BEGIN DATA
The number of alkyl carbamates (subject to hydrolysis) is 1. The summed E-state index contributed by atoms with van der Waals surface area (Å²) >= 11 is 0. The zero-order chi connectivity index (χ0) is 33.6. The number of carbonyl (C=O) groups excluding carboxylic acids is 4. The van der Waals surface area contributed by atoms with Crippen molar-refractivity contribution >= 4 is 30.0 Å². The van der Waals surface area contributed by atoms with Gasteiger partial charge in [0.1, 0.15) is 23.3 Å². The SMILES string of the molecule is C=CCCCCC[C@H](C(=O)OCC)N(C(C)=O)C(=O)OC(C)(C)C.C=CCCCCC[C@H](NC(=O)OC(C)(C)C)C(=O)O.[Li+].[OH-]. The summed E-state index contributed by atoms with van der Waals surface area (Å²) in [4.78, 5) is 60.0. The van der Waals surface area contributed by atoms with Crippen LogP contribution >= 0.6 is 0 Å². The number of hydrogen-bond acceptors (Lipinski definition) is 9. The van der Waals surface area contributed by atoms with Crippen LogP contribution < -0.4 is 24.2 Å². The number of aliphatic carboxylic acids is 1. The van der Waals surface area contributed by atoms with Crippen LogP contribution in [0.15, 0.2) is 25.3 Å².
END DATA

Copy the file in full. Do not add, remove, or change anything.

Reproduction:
The number of alkyl carbamates (subject to hydrolysis) is 1. The summed E-state index contributed by atoms with van der Waals surface area (Å²) >= 11 is 0. The zero-order chi connectivity index (χ0) is 33.6. The number of carbonyl (C=O) groups excluding carboxylic acids is 4. The van der Waals surface area contributed by atoms with Crippen molar-refractivity contribution >= 4 is 30.0 Å². The van der Waals surface area contributed by atoms with Gasteiger partial charge in [0.1, 0.15) is 23.3 Å². The SMILES string of the molecule is C=CCCCCC[C@H](C(=O)OCC)N(C(C)=O)C(=O)OC(C)(C)C.C=CCCCCC[C@H](NC(=O)OC(C)(C)C)C(=O)O.[Li+].[OH-]. The summed E-state index contributed by atoms with van der Waals surface area (Å²) in [4.78, 5) is 60.0. The van der Waals surface area contributed by atoms with Crippen LogP contribution >= 0.6 is 0 Å². The number of hydrogen-bond acceptors (Lipinski definition) is 9. The van der Waals surface area contributed by atoms with Crippen LogP contribution < -0.4 is 24.2 Å². The number of aliphatic carboxylic acids is 1. The van der Waals surface area contributed by atoms with Crippen LogP contribution in [0.15, 0.2) is 25.3 Å².